(source link):

import { defineConfig } from "vite";
import react from "@vitejs/plugin-react";
import { VitePWA } from "vite-plugin-pwa";
export default defineConfig({
 plugins: [
     injectRegister: 'auto',
     registerType: 'autoUpdate',
     includeAssets: ["favicon.ico", "apple-touch-icon.png", "mask-icon.svg"],
     manifest: {
       name: "My Awesome App",
       short_name: "MyApp",
       description: "My Awesome App description",
       theme_color: "#ffffff",
       icons: [
           src: "pwa-192x192.png",
           sizes: "192x192",
           type: "image/png",
           src: "pwa-512x512.png",
           sizes: "512x512",
           type: "image/png",
  1. Specify caching strategy settings in the application using the Network first strategy:
export default defineConfig({
 plugins: [
     ...other settings,
     workbox: {
       runtimeCaching: [
           urlPattern: /^https:\/\/test-api-domain\.com\/.*$/, 
           handler: 'NetworkFirst',
           options: {
             cacheName: 'api-cache',
             networkTimeoutSeconds: 10,
             expiration: {
               maxEntries: 50,
               maxAgeSeconds: 5 * 60,


  1. urlPattern - a regular expression for defining the URL pattern for which the caching strategy will be applied. In this example, it is any API request containing the string "".
  • handler - sets the caching strategy. In this case, 'NetworkFirst'.
  • options.cacheName - the name of the cache used to store responses.
  • options.networkTimeoutSeconds - network request timeout in seconds.
  • options.expiration.maxEntries - the maximum number of entries that can be stored in the cache.
  • options.expiration.maxAgeSeconds - maximum storage time in seconds for entries.
  1. Add a new script in package.json to create PWA assets (source link): "generate-pwa-assets": "pwa-assets-generator --preset minimal public/logo.svg"
  2. Add the original svg file with the application logo (public/logo.svg) and run the script to create PWA assets: npm run generate-pwa-assets

Specify the code in index.html to use PWA assets (source link):

 ...other code
 <meta name="viewport" content="width=device-width,initial-scale=1">
 <title>My Awesome App</title>
 <meta name="description" content="My Awesome App description">
 <link rel="icon" href="/favicon.ico">
 <link rel="apple-touch-icon" href="/apple-touch-icon.png" sizes="180x180">
 <link rel="mask-icon" href="/mask-icon.svg" color="#FFFFFF">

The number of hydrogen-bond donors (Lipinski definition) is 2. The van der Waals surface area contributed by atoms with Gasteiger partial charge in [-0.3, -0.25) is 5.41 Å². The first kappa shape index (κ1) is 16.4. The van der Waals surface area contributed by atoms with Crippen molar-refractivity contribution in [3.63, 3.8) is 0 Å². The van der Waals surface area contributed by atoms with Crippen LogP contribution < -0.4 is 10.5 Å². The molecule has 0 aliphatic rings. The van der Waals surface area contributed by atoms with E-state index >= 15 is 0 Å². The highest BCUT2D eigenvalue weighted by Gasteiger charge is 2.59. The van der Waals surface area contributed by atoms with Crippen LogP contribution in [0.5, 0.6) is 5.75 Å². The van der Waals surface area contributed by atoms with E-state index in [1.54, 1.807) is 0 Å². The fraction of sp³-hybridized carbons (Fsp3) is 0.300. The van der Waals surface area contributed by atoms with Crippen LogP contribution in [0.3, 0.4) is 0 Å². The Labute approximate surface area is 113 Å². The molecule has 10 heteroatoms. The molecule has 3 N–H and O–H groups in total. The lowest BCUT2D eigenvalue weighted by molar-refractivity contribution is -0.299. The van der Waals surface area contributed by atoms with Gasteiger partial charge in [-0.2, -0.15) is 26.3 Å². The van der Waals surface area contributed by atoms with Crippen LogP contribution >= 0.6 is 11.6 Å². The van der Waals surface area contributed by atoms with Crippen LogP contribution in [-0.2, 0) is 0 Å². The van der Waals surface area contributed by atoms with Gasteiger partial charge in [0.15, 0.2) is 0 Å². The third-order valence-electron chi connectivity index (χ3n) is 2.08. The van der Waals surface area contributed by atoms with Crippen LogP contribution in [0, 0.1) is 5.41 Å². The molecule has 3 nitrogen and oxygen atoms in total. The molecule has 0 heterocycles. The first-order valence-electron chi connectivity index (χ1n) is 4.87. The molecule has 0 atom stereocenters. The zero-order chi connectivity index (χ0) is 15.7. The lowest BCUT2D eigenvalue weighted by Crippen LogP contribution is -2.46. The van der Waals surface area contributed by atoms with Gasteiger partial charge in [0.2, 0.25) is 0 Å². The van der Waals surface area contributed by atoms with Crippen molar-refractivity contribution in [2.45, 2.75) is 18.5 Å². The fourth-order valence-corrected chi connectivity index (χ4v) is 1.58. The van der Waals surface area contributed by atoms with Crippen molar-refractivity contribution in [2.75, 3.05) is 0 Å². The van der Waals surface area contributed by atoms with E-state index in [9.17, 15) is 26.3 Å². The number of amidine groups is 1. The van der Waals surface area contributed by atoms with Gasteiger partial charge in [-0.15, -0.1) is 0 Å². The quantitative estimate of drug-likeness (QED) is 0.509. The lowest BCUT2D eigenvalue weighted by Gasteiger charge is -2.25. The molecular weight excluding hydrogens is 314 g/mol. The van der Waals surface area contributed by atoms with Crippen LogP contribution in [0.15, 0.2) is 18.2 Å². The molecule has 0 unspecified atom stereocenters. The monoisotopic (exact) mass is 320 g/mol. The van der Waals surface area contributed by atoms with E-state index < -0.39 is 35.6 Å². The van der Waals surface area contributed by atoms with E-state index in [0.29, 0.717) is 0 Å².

<meta name="theme-color" content="#ffffff">
  1. Run the commands in the console:
npm run build
npm run preview
  1. Check the application:
  • Browser → Developer Tools → Application → Service Workers → the tab should display information about the application's SW.
  • In the far right corner, a button should appear with the option to install the application on the device.
  • Testing the caching strategy:
  1. Interact with the application to send several API requests to the address specified in the caching strategy settings.
  2. Responses from successful requests will be saved in the SW cache.
  3. Disable the network in the developer tools.
  4. Navigate to the pages from which requests were sent: the data should be displayed offline.

This option allows you to quickly deploy a standard PWA application and also convert an existing web resource into a PWA application, provided that Vite was used initially. 




Converting a PWA Application to an APK File

Android OS
For this OS, it is possible to convert a PWA application into an APK file, which can then be installed on a device:

  • Online Service PWA Builder (link)
  1. Go to the website
  2. Enter the web address of the PWA application and click Start
  3. The scan results may reveal critical issues that prevent the service from creating a build
  4. Fix the issues, deploy, and repeat the previous steps
  5. If the scan is successful, the Package for stores button will be active in the upper right corner → click it, and select Generate package on the Android card
  6. A zip file will be downloaded, and from the archive, we need the .apk file
  7. Upload the file to the Android device and install it
  • Locally using Bubblewrap + Graddle + Java Development Kit
  1. Run the following command in the console: 
    npm install -g @bubblewrap/cli
  2. Navigate to the PWA application directory and run the command:
    bubblewrap init --manifest https://test.pwa/manifest.json (replace the address with the URL of the Web App Manifest file)
  3. During initialization, download the missing packages and specify the required settings. 
  4. Run the following command in the console:
    bubblewrap build
  5. Check for the presence of the .apk file in our project